Medieval Cyprus comes to town

The medieval cathedral of St Nicholas in Famagusta, Cyprus.
The medieval cathedral of St Nicholas in Famagusta, Cyprus.

Lucky guests at the Horsham Art Academy were treated to an early Christmas feast last Thursday (21 November) when medieval Cyprus came to Horsham.

The feast was prepared by Dr Michael Paraskos of the Cornaro Institute in Cyprus, and Lydia Sanderson, Director of the Horsham Art Academy, to accompany a talk by Dr Paraskos on the medieval Kingdom of Cyprus.

“Cyprus was one of the wealthiest countries in Europe during the middle ages,” Paraskos said. “And this was reflected in their rich food culture.”

Samples of food eaten at the royal court in Cyprus included an early version of blancmange made with chicken, a custard desert flavoured with roses called mahalepi, and an early version of Christmas pudding called kolyva. There was also smoked hams and unusual edible candles called sousouko.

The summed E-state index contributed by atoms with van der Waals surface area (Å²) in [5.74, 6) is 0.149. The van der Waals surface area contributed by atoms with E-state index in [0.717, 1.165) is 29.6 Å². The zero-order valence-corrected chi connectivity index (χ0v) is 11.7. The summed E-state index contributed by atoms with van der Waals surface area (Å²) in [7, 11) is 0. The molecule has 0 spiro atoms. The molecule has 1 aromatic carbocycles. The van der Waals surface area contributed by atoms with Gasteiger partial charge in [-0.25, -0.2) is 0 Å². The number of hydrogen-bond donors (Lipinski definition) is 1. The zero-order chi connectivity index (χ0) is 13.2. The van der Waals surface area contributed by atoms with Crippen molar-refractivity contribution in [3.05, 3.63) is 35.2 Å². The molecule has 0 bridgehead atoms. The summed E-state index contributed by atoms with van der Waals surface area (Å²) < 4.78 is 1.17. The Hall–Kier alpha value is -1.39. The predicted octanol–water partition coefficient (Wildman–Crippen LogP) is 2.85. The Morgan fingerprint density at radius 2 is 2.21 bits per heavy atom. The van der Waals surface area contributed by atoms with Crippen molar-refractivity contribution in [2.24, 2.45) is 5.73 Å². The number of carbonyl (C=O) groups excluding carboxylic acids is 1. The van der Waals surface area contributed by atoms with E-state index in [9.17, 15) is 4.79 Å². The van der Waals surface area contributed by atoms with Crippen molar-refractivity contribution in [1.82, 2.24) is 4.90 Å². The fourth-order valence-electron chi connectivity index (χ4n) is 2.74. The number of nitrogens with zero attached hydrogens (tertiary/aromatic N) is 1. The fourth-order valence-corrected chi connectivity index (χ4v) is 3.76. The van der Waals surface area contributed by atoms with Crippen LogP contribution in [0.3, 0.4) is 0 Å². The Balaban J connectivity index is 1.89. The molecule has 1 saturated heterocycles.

Dr Paraskos also spoke about the origin of the fork on our tables. “According to some academics,’ he said, ‘the fork was brought to western Europe by King Peter I of Cyprus during a tour of European capitals in the fourteenth century. Before then using a fork to eat was actually considered dangerous.”

Despite some strange sounding dishes, according to Dr Paraskos many of the foods we stil eat at Christmas have a connection to medieval Cyprus. “The royal family in Cyprus was French and many of the spicy puddings we enjoy at Christmas today came to Europe through this connection between Cyprus and France.”

Report and picture contributed by Horsham Art Academy.